I run a large regional forum (10-15k active users per day) and our business model (such as it is) does not rely upon having as many randoms as possible getting user accounts.
We are quite selective when it comes to approving new memberships. We look at numerous subtle signals to decide whether to allow an account to be approved instantly, approved with limits, delayed or rejected. Email, ASN, browser behaviour, user's actions prior to the registration page, and numerous other things which strongly predict whether someone is an authentic new contributor, or a sock puppet/astro-turfer/troll/spammer/abuser etc.
This saves us an astronomical amount of pointless work for our moderators and makes our environment more conducive to constructive and useful contributions. (In a way it's like Hacker News comments except we're not as pedantic about chatty contributions so long as they're good natured.)
User privacy is a great thing, and most of us smaller developers have nothing against it. However, it needs to be done in a way that doesn't threaten our business continuity.
If your business is dependent on giving away user privacy to Facebook or Google unless you are doing something that integrates with them - it deserves to fail.
I don't want to know who someone really is.
I don't care how little information I get through these systems. I don't want it.
What I do want to know is that I can exclude throw-away Google/FB/Apple accounts made five minutes ago specifically to establish a new whitewashed identity on my site.
Right now I don't offer Facebook or Google login at all—specifically because I think the consequences (both privacy and the further entanglement of powerful entities) are not worth it.
For dealing with non-legit users the email address itself isn't so important. We don't ignore it—we happily reject attempts from ~10k throwaway domains and also some whole TLDs—but it's only one in a set of signals. The reason why the click-link-in-email process is so useful is mostly because it's a way for me to inject confusing and uncertain failures to the process to make it incrementally harder to game/predict our registration system. And it lets us inject plausible yet artificial slowness so that a persistent arsehole is never able to move faster than our people.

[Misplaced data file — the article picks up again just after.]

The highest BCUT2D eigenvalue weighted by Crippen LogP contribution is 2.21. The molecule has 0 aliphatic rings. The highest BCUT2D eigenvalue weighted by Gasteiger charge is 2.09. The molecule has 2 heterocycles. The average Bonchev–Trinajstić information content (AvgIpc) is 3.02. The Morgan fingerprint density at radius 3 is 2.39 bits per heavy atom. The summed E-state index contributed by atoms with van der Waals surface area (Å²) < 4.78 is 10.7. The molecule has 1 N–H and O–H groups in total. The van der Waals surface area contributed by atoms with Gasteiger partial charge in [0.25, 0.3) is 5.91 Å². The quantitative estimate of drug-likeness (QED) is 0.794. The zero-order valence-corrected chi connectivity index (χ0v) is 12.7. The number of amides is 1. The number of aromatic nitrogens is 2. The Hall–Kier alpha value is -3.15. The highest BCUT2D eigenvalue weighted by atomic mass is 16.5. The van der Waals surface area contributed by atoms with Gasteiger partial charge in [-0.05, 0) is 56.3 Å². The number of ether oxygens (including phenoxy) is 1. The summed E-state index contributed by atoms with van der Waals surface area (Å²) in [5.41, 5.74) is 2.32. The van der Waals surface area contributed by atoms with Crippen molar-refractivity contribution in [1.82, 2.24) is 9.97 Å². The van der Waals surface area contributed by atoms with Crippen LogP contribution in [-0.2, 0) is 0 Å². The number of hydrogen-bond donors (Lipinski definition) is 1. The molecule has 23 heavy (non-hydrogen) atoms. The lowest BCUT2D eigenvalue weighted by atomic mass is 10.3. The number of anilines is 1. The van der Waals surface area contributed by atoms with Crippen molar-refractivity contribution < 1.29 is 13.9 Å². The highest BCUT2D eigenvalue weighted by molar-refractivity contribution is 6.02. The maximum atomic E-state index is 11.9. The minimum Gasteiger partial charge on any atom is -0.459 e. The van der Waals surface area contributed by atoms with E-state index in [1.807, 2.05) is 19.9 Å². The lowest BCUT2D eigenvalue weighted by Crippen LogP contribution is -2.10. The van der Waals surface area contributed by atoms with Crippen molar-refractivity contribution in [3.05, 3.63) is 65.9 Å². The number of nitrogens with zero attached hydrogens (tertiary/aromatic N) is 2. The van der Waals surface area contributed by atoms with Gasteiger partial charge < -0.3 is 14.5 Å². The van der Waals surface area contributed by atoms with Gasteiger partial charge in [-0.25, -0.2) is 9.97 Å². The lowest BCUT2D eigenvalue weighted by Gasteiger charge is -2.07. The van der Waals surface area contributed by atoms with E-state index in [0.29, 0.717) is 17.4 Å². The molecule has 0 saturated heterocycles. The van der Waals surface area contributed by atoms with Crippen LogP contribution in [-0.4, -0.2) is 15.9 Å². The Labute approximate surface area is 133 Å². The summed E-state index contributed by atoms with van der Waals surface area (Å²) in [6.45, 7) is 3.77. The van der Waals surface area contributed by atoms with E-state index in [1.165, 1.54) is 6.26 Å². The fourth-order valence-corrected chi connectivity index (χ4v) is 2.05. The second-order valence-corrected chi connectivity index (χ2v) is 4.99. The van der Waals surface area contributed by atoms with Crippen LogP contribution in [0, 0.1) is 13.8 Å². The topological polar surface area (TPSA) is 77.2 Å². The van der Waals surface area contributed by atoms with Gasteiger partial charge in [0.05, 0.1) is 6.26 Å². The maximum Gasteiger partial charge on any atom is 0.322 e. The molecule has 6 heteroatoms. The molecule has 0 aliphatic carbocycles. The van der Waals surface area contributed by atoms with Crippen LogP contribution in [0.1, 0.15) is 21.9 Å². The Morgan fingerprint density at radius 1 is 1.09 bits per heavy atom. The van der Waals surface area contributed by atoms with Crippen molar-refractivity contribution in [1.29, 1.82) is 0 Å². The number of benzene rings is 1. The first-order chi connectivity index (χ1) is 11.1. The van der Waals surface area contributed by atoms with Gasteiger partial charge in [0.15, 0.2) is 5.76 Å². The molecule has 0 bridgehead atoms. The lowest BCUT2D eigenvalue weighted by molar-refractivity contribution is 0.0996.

(Far more important are the subtle signals, particularly how the user behaves prior to registration. For example if a totally clean browser goes straight to the registration page it's likely to be an arsehole in a private browsing window. Legit users almost invariably browse content immediately prior to registering.)
You can still verify their email address for password resets. You send the link with the email address to the alias and Apple forwards it to the user.
But the whole purpose of using SSO is that you are not responsible for passwords - the IDP is. You should just be able to store the user id.
Besides, why use any third party identity provider if you are still managing passwords? You said that you needed an email address to send a password reset link.
Correct but irrelevant. For aiding the registration of legit users, verifying an email address is beneficial as a way for them to ensure they are able to recover their password.
Why do you need to help them recover their password if you’re using a third party?